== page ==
• Abstract: Publication date: Available online 21 March 2019Source: Journal of Great Lakes ResearchAuthor(s): Serkan Üner, Azad Sağlam Selçuk, Erman ÖzsayınAbstractSoft-sediment deformation structures of different types and sizes are frequently observed in the lacustrine deposits of Lake Van. According to sedimentary features and regional factors, these structures are categorized as non-seismic originated and seismically-induced, soft-sediment deformation structures. Well-preserved non-seismic originated, soft-sediment deformation structures were observed in fine-grained sandy and silty deposits at three locations (Çatakdibi, Yumrutepe, and Yukarıışıklı), and occur at different stratigraphic horizons, exhibiting morphological variability as they consist of load, flame, and slump structures. The formation mechanisms of these structures are determined by the characteristics of their sedimentary facies and environmental conditions. Overloading, caused by rapid coarse sediment deposition or underwater landslides, and storm waves are identified as triggering mechanisms, while rapid sediment accumulation and underwater mass movements caused by volcanogenic shakes are the conditions responsible for the formation of non-seismic soft-sediment deformation structures, in terms of regional geodynamics.
       
  • Evaluating visible derivative spectroscopy by varimax-rotated, principal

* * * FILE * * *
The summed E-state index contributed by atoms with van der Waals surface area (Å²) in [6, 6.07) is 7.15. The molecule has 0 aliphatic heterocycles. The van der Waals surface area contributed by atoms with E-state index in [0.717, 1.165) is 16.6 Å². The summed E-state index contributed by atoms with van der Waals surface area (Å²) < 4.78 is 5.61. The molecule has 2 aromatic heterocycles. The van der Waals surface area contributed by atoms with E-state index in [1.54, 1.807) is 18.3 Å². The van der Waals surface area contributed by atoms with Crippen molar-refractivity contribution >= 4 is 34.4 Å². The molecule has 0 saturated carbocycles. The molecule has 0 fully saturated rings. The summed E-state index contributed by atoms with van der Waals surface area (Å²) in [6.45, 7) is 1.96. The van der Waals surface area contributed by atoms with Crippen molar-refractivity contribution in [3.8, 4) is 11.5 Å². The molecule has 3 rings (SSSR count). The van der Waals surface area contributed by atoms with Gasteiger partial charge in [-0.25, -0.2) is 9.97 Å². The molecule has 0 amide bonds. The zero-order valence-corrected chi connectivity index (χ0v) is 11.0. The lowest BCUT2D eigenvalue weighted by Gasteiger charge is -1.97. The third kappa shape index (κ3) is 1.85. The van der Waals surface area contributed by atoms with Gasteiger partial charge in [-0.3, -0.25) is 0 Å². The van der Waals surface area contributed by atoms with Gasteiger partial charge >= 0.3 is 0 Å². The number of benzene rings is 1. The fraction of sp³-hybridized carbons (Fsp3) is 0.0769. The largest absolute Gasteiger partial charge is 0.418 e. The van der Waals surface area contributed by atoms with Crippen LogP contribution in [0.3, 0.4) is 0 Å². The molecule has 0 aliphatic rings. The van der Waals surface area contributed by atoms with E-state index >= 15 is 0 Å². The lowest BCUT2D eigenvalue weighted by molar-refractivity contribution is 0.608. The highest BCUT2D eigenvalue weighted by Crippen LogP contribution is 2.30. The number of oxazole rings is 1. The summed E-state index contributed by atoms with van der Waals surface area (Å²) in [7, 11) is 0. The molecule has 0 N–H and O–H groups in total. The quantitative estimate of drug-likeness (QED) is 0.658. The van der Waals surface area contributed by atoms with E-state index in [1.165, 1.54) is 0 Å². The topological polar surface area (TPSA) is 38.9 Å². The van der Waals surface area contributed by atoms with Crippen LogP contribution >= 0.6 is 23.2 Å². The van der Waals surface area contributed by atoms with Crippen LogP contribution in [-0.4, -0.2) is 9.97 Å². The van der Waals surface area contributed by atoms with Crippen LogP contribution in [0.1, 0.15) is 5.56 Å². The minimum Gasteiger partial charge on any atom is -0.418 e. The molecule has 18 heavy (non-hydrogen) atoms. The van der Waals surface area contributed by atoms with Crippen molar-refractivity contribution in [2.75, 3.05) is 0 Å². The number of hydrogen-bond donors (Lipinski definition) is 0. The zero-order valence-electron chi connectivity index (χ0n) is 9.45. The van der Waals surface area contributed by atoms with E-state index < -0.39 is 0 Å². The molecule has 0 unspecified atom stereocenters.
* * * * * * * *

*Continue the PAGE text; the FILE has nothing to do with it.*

component analysis of aerial hyperspectral images from the western basin
           of Lake Erie
    • Abstract: Publication date: Available online 21 March 2019Source: Journal of Great Lakes ResearchAuthor(s): Joseph D. Ortiz, Dulci M. Avouris, Stephen J. Schiller, Jeffrey C. Luvall, John D. Lekki, Roger P. Tokars, Robert C. Anderson, Robert Shuchman, Michael Sayers, Richard BeckerAbstractThe Kent State University (KSU) spectral decomposition method provides information about the spectral signals present in multispectral and hyperspectral images. Pre-processing steps that enhance signal to noise ratio (SNR) by 7.37–19.04 times, enables extraction of the environmental signals captured by the National Aeronautics and Space Administration (NASA) Glenn Research Center's, second generation, Hyperspectral imager (HSI2) into multiple, independent components. We have accomplished this by pre-processing of Level 1 HSI2 data to remove stripes from the scene, followed by a combination of spectral and spatial smoothing to further increase the SNR and remove non-Lambertian features, such as waves. On average, the residual stochastic noise removed from the HSI2 images by this method is 5.43 ± 1.42%. The method also enables removal of a spectrally coherent residual atmospheric bias of 4.28 ± 0.48%, ascribed to incomplete atmospheric correction. The total noise isolated from signal by the method is thus